Very few performers have been able to achieve the cold, lascivious evil that Jeanette Nolan is able to generate in the classic 1953 noir The Big Heat. As Bertha Duncan, the conniving wife of a corrupt police official, this distinguished performer uses steely silence and manipulative tears to ensure her character’s chance at a life of wealth and opulence. An unmoving witness to suicide and murder, Duncan is ultimately one of the iciest dames ever to be featured in dark crime cinema, a testament to Nolan’s sophisticated skills.
Not surprisingly, Nolan’s first major onscreen role was Lady Macbeth in Orson Welles’ adaptation of the classic Shakespearean piece Macbeth. Her work in The Big Heat, though subtle, definitely carries shades of the poetically operatic, earning herself the distinction of being one of the finest actresses who has ever committed herself to the celluloid art form.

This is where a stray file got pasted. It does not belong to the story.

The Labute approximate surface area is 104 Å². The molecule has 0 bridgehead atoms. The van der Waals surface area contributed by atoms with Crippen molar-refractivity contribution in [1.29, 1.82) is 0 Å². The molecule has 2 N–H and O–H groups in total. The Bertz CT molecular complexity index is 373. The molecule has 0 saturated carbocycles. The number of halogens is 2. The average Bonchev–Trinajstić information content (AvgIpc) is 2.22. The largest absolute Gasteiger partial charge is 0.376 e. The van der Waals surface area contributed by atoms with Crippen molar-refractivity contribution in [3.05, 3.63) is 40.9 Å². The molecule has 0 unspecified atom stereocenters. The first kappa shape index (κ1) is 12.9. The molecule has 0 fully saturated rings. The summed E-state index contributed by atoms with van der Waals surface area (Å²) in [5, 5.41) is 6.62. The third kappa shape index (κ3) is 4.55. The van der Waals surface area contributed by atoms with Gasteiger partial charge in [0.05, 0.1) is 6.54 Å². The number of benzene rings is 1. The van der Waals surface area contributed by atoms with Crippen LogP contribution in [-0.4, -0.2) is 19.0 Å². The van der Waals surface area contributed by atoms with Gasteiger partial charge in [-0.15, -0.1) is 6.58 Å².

Horror Hall of Fame:
Nolan’s long lasting career included many genre credits. She brought a vibrant glow to 1966’s Chamber of Horrors and a similar spark along with a parade of outrageous hair pieces to 1965’s My Blood Runs Cold (pictured). She added a bit more serious contemplation to such television anthology series as The Twilight Zone, Thriller and Circle of Fear, as well.
Until the next time, SWEET love and pink GRUE, Big Gay Horror Fan!